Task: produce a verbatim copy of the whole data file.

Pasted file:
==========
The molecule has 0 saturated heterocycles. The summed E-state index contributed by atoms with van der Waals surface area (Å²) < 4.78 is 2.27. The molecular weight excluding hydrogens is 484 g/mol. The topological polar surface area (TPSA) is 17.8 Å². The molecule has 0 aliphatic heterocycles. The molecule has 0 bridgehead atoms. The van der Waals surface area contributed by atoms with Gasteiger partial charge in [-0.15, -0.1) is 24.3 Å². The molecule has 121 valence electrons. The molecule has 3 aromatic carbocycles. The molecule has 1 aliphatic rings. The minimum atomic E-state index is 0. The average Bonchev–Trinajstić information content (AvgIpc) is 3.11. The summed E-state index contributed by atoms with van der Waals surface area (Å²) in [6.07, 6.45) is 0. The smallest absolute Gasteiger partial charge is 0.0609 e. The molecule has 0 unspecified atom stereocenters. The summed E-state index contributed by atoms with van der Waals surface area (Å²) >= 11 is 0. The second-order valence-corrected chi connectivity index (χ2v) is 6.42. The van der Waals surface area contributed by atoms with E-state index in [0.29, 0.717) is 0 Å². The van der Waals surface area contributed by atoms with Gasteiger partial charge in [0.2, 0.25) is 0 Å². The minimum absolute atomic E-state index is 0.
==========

The molecule has 0 saturated heterocycles. The summed E-state index contributed by atoms with van der Waals surface area (Å²) < 4.78 is 2.27. The molecular weight excluding hydrogens is 484 g/mol. The topological polar surface area (TPSA) is 17.8 Å². The molecule has 0 aliphatic heterocycles. The molecule has 0 bridgehead atoms. The van der Waals surface area contributed by atoms with Gasteiger partial charge in [-0.15, -0.1) is 24.3 Å². The molecule has 121 valence electrons. The molecule has 3 aromatic carbocycles. The molecule has 1 aliphatic rings. The minimum atomic E-state index is 0. The average Bonchev–Trinajstić information content (AvgIpc) is 3.11. The summed E-state index contributed by atoms with van der Waals surface area (Å²) in [6.07, 6.45) is 0. The smallest absolute Gasteiger partial charge is 0.0609 e. The molecule has 0 unspecified atom stereocenters. The summed E-state index contributed by atoms with van der Waals surface area (Å²) >= 11 is 0. The second-order valence-corrected chi connectivity index (χ2v) is 6.42. The van der Waals surface area contributed by atoms with E-state index in [0.29, 0.717) is 0 Å². The van der Waals surface area contributed by atoms with Gasteiger partial charge in [0.2, 0.25) is 0 Å². The minimum absolute atomic E-state index is 0.